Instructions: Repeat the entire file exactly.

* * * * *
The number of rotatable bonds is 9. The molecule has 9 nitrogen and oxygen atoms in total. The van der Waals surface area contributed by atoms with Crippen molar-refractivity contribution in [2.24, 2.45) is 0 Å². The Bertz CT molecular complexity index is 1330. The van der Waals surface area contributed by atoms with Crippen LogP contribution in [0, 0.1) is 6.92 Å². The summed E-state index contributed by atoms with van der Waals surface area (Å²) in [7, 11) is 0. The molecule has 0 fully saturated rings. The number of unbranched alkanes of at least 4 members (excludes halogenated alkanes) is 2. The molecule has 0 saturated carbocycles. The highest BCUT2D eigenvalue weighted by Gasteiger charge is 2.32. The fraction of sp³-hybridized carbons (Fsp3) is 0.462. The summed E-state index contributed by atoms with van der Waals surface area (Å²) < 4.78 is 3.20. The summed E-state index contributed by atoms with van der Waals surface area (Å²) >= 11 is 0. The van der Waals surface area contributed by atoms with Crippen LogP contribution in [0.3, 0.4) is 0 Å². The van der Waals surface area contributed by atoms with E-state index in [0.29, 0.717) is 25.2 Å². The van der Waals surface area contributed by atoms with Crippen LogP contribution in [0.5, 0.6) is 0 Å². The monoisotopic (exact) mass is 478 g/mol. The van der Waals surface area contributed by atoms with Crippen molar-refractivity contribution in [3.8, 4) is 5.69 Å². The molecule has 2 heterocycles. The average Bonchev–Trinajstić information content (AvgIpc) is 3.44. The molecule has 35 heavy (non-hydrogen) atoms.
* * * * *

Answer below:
The number of rotatable bonds is 9. The molecule has 9 nitrogen and oxygen atoms in total. The van der Waals surface area contributed by atoms with Crippen molar-refractivity contribution in [2.24, 2.45) is 0 Å². The Bertz CT molecular complexity index is 1330. The van der Waals surface area contributed by atoms with Crippen LogP contribution in [0, 0.1) is 6.92 Å². The summed E-state index contributed by atoms with van der Waals surface area (Å²) in [7, 11) is 0. The molecule has 0 fully saturated rings. The number of unbranched alkanes of at least 4 members (excludes halogenated alkanes) is 2. The molecule has 0 saturated carbocycles. The highest BCUT2D eigenvalue weighted by Gasteiger charge is 2.32. The fraction of sp³-hybridized carbons (Fsp3) is 0.462. The summed E-state index contributed by atoms with van der Waals surface area (Å²) < 4.78 is 3.20. The summed E-state index contributed by atoms with van der Waals surface area (Å²) >= 11 is 0. The van der Waals surface area contributed by atoms with Crippen LogP contribution in [0.3, 0.4) is 0 Å². The van der Waals surface area contributed by atoms with E-state index in [0.29, 0.717) is 25.2 Å². The van der Waals surface area contributed by atoms with Crippen LogP contribution in [0.5, 0.6) is 0 Å². The monoisotopic (exact) mass is 478 g/mol. The van der Waals surface area contributed by atoms with Crippen molar-refractivity contribution in [3.8, 4) is 5.69 Å². The molecule has 2 heterocycles. The average Bonchev–Trinajstić information content (AvgIpc) is 3.44. The molecule has 35 heavy (non-hydrogen) atoms.